• EMERGENCY COMMUNICATIONChanneling NEXTGEN TV to Help Responders Answer the Call

    A natural disaster strikes, vehicles collide on a snowy highway, a 5-alarm fire blazes through the night. For first responders, every second counts. DHS S&T is collaborating on a new effort to arm agencies with a digital alerting system that taps into NEXTGEN public TV broadcasting technologies to deliver emergency dispatches faster.

  • EARTHQUAKESCrowdsourced Reports Can Quickly Identify an Earthquake’s Impact

    Within minutes, a statistical model based on a global database of public reports of ground shaking can be used to identify an earthquake as a high- or low-impact event, according to a new study.

  • ALERT MESSAGINGBreakthrough Alert Messaging for a Mobile Public

    It is in the Wildland Urban Interface (WUI) that the danger and damage from the growing risk of wildfires is most prevalent. Of paramount importance is alerting people in the path of fires and enabling their safe evacuation from the area.

  • BIOTHREATSYeast Material Developed for Training First Responders on Biothreats

    First responders who train for emergencies involving threats from biological agents such as bacterial or viral pathogens, need to do so in a safe and careful manner. To help meet their needs, researchers from the National Institute of Standards and Technology (NIST) have developed a reference material based on yeast cells.

  • WILDFIRESWildfires in Colorado Are Growing More Unpredictable. Officials Have Ignored the Warnings.

    By Jennifer Oldham

    A year after the deadly Marshall Fire drove thousands of Coloradans from their homes, the state’s densest communities aren’t preparing for the next climate-driven wildfire.

  • DISASTERSIn Disasters, People Are Abandoning Official Info for Social Media. How to Know What to Trust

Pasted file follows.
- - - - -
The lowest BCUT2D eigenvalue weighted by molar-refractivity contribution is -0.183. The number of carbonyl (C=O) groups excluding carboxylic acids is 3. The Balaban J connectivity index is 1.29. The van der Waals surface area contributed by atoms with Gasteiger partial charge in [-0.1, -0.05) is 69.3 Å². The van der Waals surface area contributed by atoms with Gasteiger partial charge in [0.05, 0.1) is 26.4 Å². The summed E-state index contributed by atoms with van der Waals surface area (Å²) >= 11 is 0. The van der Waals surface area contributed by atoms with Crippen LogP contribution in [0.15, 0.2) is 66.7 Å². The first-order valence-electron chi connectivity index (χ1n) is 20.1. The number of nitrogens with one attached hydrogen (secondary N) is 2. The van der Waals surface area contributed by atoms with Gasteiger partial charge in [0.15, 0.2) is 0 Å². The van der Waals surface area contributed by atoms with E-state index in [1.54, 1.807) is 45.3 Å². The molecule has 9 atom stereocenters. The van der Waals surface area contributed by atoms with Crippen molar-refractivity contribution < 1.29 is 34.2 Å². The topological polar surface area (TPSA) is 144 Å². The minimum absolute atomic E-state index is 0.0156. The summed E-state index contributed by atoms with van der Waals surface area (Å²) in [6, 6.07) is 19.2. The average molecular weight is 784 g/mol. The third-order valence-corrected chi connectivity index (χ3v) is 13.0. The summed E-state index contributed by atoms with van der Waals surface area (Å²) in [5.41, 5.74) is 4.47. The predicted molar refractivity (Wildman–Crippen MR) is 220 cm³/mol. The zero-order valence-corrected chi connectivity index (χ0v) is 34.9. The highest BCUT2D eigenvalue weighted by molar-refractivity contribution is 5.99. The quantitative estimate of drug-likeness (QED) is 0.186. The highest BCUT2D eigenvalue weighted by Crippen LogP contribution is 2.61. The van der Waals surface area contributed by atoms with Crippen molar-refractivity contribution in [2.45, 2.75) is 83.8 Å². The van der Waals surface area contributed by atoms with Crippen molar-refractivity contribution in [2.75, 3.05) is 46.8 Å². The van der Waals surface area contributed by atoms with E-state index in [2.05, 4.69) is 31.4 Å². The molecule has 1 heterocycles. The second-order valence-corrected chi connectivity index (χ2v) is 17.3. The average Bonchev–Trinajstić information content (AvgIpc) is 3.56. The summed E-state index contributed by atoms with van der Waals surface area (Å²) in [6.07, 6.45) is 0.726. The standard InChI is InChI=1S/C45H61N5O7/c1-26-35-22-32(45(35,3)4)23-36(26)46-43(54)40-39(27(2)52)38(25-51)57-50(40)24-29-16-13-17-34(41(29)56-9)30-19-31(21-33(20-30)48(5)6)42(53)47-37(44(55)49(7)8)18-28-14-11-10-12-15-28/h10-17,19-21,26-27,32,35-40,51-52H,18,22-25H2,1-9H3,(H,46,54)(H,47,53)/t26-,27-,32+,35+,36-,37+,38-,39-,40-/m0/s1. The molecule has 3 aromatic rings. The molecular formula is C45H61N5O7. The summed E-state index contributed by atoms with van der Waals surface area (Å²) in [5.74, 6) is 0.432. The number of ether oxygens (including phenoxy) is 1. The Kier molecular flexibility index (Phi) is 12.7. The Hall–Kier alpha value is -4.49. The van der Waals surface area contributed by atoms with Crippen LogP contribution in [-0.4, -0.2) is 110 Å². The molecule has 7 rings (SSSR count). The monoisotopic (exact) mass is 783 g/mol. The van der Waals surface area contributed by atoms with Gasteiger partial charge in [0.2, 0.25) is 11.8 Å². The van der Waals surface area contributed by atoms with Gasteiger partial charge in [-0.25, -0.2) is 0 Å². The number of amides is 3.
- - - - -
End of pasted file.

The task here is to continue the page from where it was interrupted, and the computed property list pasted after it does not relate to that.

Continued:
By Stan Karanasios and Peter Hayes

    In an emergency, where do you turn to find out what’s going on and what you should do to stay safe? The rise of social media has seen community groups, volunteers and non-government organizations nudging out official channels. While these informal sources often provide faster, more local information, they may also be less reliable than government sources.

  • EARTHQUAKESCracking the Secrets to Earthquake Safety, One Shake Simulation at a Time

    A new experimental capability, designed to replicate realistic earthquakes in the laboratory, paired with the world’s fastest supercomputers, will help lead to resilient buildings and infrastructure across the U.S.

  • HURRICANE RESPONSEDeep Learning Underlies Geographic Dataset Used in Hurricane Response

    Extreme weather and natural disasters are happening with increasing frequency across the United States and its territories. Accurate and detailed maps are critical in emergency response and recovery. ORNL’s has mapped and characterized all structures within the United States and its territories to aid FEMA in its response to disasters.

  • FIREFIGHTERSA Machine Learning-Based Solution May Help Firefighters Avoid Deadly Backdrafts

    A lack of oxygen can reduce even the most furious flame to smoldering ash. But when fresh air rushes in, say after a firefighter opens a window or door to a room, the blaze may be suddenly and violently resurrected. Researchers have devised a plan for informing firefighters of what dangers lie behind closed doors.